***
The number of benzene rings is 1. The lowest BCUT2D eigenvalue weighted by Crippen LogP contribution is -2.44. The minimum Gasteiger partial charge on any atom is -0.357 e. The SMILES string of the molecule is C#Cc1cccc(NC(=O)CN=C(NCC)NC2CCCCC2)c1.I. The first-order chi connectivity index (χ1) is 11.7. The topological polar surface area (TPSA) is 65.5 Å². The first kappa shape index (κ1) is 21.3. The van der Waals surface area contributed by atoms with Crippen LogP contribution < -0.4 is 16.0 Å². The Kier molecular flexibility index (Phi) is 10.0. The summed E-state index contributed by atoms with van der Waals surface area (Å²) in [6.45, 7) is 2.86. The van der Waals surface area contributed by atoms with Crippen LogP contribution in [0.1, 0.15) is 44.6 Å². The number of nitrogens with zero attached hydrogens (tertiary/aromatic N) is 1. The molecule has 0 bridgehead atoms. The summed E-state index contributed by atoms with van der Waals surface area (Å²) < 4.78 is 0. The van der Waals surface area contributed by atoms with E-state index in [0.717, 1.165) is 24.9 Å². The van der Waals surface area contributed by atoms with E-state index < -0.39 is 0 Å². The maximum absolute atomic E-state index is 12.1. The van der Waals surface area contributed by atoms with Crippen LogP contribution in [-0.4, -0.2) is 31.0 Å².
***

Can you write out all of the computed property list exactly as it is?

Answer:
The number of benzene rings is 1. The lowest BCUT2D eigenvalue weighted by Crippen LogP contribution is -2.44. The minimum Gasteiger partial charge on any atom is -0.357 e. The SMILES string of the molecule is C#Cc1cccc(NC(=O)CN=C(NCC)NC2CCCCC2)c1.I. The first-order chi connectivity index (χ1) is 11.7. The topological polar surface area (TPSA) is 65.5 Å². The first kappa shape index (κ1) is 21.3. The van der Waals surface area contributed by atoms with Crippen LogP contribution < -0.4 is 16.0 Å². The Kier molecular flexibility index (Phi) is 10.0. The summed E-state index contributed by atoms with van der Waals surface area (Å²) in [6.45, 7) is 2.86. The van der Waals surface area contributed by atoms with Crippen LogP contribution in [0.1, 0.15) is 44.6 Å². The number of nitrogens with zero attached hydrogens (tertiary/aromatic N) is 1. The molecule has 0 bridgehead atoms. The summed E-state index contributed by atoms with van der Waals surface area (Å²) < 4.78 is 0. The van der Waals surface area contributed by atoms with E-state index in [0.717, 1.165) is 24.9 Å². The van der Waals surface area contributed by atoms with E-state index < -0.39 is 0 Å². The maximum absolute atomic E-state index is 12.1. The van der Waals surface area contributed by atoms with Crippen LogP contribution in [-0.4, -0.2) is 31.0 Å².